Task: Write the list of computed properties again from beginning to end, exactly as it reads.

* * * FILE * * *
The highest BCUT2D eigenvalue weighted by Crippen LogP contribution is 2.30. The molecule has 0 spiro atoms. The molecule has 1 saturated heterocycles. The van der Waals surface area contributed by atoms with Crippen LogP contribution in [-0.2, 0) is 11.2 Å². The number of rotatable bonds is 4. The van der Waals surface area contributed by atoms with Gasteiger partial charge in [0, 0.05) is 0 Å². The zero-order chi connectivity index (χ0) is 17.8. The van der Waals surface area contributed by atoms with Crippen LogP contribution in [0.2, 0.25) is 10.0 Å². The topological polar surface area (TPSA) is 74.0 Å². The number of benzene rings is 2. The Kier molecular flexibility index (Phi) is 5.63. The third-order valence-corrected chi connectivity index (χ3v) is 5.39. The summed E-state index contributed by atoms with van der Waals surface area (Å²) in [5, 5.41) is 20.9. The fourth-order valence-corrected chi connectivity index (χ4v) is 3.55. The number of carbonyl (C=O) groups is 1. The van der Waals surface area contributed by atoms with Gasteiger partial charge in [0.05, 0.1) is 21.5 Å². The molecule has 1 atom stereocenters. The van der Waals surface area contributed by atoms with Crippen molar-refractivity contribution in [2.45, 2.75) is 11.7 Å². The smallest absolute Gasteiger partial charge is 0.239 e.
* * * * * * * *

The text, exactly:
The highest BCUT2D eigenvalue weighted by Crippen LogP contribution is 2.30. The molecule has 0 spiro atoms. The molecule has 1 saturated heterocycles. The van der Waals surface area contributed by atoms with Crippen LogP contribution in [-0.2, 0) is 11.2 Å². The number of rotatable bonds is 4. The van der Waals surface area contributed by atoms with Gasteiger partial charge in [0, 0.05) is 0 Å². The zero-order chi connectivity index (χ0) is 17.8. The van der Waals surface area contributed by atoms with Crippen LogP contribution in [0.2, 0.25) is 10.0 Å². The topological polar surface area (TPSA) is 74.0 Å². The number of benzene rings is 2. The Kier molecular flexibility index (Phi) is 5.63. The third-order valence-corrected chi connectivity index (χ3v) is 5.39. The summed E-state index contributed by atoms with van der Waals surface area (Å²) in [5, 5.41) is 20.9. The fourth-order valence-corrected chi connectivity index (χ4v) is 3.55. The number of carbonyl (C=O) groups is 1. The van der Waals surface area contributed by atoms with Gasteiger partial charge in [0.05, 0.1) is 21.5 Å². The molecule has 1 atom stereocenters. The van der Waals surface area contributed by atoms with Crippen molar-refractivity contribution in [2.45, 2.75) is 11.7 Å². The smallest absolute Gasteiger partial charge is 0.239 e.